Today, it is hard to imagine, but during the 17th and 18th centuries, the Kingdom of Sweden was an aggressive entity – one of the great European powers – that asserted territorial control over much of the Baltic region. When Gustav II Adolf (1594-1632) acceded the Swedish throne in 1611 he inherited wars with Russia, Denmark and Poland. Gustav Adolf was the grandson of Gustav I – or Gustav Vasa as he is widely known today – the first of the Vasa dynasty. The Vasa family had a bundle of sticks, called a fascine in English and ‘vase’ in Swedish, as their heraldic symbol and it is from this that the ship Vasa gets her name.
It is in these war-like conditions that Vasa was built. In fact, out of the 21 years Gustav Adolf reigned, 18 were spent at war. The ship was commissioned in January 1625, together with three others. It was a Dutch master shipwright, Henrik Hybertsson and his business partner Arendt de Groote, who secured the contract. Vasa’s keel was laid late in the winter of 1626 at Skeppsgården, the navy yard in Stockholm. By the summer, Hybertsson, who was already sick when construction started, had to hand over supervision of the works to his assistant, Hein Jakobsson. Hybertsson, who had designed Vasa, passed away soon after.
The ship was launched in the spring of 1627 and hundreds of craftsmen worked around the clock to finish it by the summer of 1628. Although vividly decorated with hundreds of sculptures, there can be no mistake that Vasa was a war machine. The ship was 69 m long, 50 m tall from the keel to the top of the main mast, weighed over 1200 tonnes when outfitted with all ten of her sails and carried 120 tonnes of ballast. Most importantly, Vasa carried 64 cannon: 48 24-pounders that fired shot weighing ten kilograms each; eight 3-pounders on the upper deck and six stormstycken, short guns for firing anti-personnel ammunition at short range. All of that firepower added up to a broadside of 250 kilograms, twice as much as the largest ships in other northern European navies at that time.
Before the ship set sail, it was tested. The captain supervising the rigging of Vasa, Söfring Hansson, had thirty men run back and forth across the deck and noted that the ship rolled alarmingly. Despite reporting his worries to Vice Admiral Klas Fleming, who himself was feeling the pressure from the king to get the ship to sea, Söfring received orders to set sail anyway. On the 10th of August 1628, Vasa did set sail… for 1300 metres. Thousands of Stockholm citizens and several foreign ambassadors watched while a gust of wind made the ship heel to port. Water gushed through the open gun-ports and within minutes Vasa was gone, lying 32 meters below on the sea bed.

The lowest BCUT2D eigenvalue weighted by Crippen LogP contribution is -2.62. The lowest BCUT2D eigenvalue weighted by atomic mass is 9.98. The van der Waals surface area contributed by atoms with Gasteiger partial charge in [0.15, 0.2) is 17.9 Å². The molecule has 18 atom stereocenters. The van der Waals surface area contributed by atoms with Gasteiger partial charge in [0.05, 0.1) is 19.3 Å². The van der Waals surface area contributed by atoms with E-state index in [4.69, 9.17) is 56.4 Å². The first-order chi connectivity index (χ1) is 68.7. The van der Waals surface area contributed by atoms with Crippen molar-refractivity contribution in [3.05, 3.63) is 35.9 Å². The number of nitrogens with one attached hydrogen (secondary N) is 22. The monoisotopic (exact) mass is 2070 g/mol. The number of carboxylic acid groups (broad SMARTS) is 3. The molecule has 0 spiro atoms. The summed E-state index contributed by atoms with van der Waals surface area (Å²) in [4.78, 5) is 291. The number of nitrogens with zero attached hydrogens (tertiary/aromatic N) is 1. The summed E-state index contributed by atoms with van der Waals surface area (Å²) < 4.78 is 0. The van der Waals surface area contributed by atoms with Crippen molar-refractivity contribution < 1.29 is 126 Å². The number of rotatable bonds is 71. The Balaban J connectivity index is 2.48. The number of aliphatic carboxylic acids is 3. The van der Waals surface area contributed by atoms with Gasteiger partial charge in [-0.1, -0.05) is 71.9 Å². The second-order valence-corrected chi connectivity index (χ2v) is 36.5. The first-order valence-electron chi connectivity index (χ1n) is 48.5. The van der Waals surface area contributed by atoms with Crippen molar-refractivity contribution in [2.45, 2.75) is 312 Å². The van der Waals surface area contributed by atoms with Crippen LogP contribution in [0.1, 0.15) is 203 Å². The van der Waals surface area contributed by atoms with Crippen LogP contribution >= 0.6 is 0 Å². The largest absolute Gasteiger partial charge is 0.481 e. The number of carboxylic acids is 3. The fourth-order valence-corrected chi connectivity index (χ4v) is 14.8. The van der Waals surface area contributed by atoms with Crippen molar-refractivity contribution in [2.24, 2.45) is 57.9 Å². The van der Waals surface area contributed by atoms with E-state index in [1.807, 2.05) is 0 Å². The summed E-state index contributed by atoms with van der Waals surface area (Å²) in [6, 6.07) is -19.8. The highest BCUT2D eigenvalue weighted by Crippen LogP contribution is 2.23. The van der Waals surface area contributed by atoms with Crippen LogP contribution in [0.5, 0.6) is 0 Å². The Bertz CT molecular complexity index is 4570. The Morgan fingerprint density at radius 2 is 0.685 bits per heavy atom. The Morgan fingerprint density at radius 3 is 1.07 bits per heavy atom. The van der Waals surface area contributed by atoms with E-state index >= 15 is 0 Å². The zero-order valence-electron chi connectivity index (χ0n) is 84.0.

Repeated attempts to raise the ship failed. However, 35 years later, in 1663, the divers Albrecht von Treileben and Andreas Peckell, making use of a recently perfected invention, the diving bell, managed to reach the ship, rip up the deck and extract almost all of Vasa’s guns and sold them abroad.
It was Anders Franzén who, in recent history, rediscovered the vessel in August of 1956. Divers explored the wreck and, thanks to the Baltic’s cold and fresh water which makes it inhospitable for shipworms, encountered Vasa in astonishing condition. When it was decided to lift the ship, the proposals on how to do so ranged from filling Vasa with ping-pong balls to freezing it in a giant ice-cube. Eventually, the Neptune Company opted to use a tried-and-tested method: divers spent two years digging tunnels and passing cables under the hull up to floating pontoons. On Monday the 24th of April 1961, Vasa was again seen by a crowd of thousands when the ship broke the surface 333 years after its fatal first voyage.
- Museum website: http://www.vasamuseet.se/en
- Cederlund, C. O. & Hocker, F. 2006. Vasa I: The Archaeology of a Swedish Warship of 1628. Oxford: Oxbow Books.
- Hocker, F. 2011. Vasa: A Swedish Warship. Stockholm: Medstroms Bokforlag.